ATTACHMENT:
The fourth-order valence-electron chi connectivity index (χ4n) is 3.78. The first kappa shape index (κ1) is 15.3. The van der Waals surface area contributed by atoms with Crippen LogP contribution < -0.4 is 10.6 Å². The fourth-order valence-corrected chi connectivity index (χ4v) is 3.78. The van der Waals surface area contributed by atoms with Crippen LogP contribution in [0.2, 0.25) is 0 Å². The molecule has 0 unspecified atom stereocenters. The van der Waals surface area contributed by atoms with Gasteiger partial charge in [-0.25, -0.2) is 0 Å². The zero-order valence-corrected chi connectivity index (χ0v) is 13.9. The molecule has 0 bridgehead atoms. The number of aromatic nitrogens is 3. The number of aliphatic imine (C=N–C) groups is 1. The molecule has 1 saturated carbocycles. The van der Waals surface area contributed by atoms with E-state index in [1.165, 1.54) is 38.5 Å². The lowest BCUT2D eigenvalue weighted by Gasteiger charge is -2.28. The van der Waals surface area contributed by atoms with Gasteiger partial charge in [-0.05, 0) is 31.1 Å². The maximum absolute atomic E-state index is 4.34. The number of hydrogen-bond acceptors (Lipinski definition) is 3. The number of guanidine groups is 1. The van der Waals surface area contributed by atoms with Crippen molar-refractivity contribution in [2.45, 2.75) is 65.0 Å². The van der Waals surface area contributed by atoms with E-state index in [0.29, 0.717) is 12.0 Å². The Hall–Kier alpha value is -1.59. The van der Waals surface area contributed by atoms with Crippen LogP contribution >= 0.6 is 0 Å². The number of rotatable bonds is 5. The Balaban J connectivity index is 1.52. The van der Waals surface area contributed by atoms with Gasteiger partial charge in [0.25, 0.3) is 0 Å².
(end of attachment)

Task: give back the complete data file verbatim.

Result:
The fourth-order valence-electron chi connectivity index (χ4n) is 3.78. The first kappa shape index (κ1) is 15.3. The van der Waals surface area contributed by atoms with Crippen LogP contribution < -0.4 is 10.6 Å². The fourth-order valence-corrected chi connectivity index (χ4v) is 3.78. The van der Waals surface area contributed by atoms with Crippen LogP contribution in [0.2, 0.25) is 0 Å². The molecule has 0 unspecified atom stereocenters. The van der Waals surface area contributed by atoms with Gasteiger partial charge in [-0.25, -0.2) is 0 Å². The zero-order valence-corrected chi connectivity index (χ0v) is 13.9. The molecule has 0 bridgehead atoms. The number of aromatic nitrogens is 3. The number of aliphatic imine (C=N–C) groups is 1. The molecule has 1 saturated carbocycles. The van der Waals surface area contributed by atoms with E-state index in [1.165, 1.54) is 38.5 Å². The lowest BCUT2D eigenvalue weighted by Gasteiger charge is -2.28. The van der Waals surface area contributed by atoms with Gasteiger partial charge in [-0.05, 0) is 31.1 Å². The maximum absolute atomic E-state index is 4.34. The number of hydrogen-bond acceptors (Lipinski definition) is 3. The number of guanidine groups is 1. The van der Waals surface area contributed by atoms with Crippen molar-refractivity contribution in [2.45, 2.75) is 65.0 Å². The van der Waals surface area contributed by atoms with E-state index in [0.29, 0.717) is 12.0 Å². The Hall–Kier alpha value is -1.59. The van der Waals surface area contributed by atoms with Crippen LogP contribution >= 0.6 is 0 Å². The number of rotatable bonds is 5. The Balaban J connectivity index is 1.52. The van der Waals surface area contributed by atoms with Gasteiger partial charge in [0.25, 0.3) is 0 Å².